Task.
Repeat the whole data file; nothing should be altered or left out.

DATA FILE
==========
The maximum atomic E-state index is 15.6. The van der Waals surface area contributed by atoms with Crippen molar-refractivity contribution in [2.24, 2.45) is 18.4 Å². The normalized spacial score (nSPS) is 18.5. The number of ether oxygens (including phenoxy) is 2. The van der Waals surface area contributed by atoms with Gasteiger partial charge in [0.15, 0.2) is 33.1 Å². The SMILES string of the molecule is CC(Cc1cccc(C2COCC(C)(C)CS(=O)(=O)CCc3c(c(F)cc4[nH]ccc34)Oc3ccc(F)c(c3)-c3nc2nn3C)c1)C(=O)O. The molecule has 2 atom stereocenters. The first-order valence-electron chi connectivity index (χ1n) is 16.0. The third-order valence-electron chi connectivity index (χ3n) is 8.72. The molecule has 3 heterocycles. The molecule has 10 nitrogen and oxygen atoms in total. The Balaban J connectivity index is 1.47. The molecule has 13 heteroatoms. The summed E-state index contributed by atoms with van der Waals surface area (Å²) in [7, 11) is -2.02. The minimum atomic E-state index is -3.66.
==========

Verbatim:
The maximum atomic E-state index is 15.6. The van der Waals surface area contributed by atoms with Crippen molar-refractivity contribution in [2.24, 2.45) is 18.4 Å². The normalized spacial score (nSPS) is 18.5. The number of ether oxygens (including phenoxy) is 2. The van der Waals surface area contributed by atoms with Gasteiger partial charge in [0.15, 0.2) is 33.1 Å². The SMILES string of the molecule is CC(Cc1cccc(C2COCC(C)(C)CS(=O)(=O)CCc3c(c(F)cc4[nH]ccc34)Oc3ccc(F)c(c3)-c3nc2nn3C)c1)C(=O)O. The molecule has 2 atom stereocenters. The first-order valence-electron chi connectivity index (χ1n) is 16.0. The third-order valence-electron chi connectivity index (χ3n) is 8.72. The molecule has 3 heterocycles. The molecule has 10 nitrogen and oxygen atoms in total. The Balaban J connectivity index is 1.47. The molecule has 13 heteroatoms. The summed E-state index contributed by atoms with van der Waals surface area (Å²) in [7, 11) is -2.02. The minimum atomic E-state index is -3.66.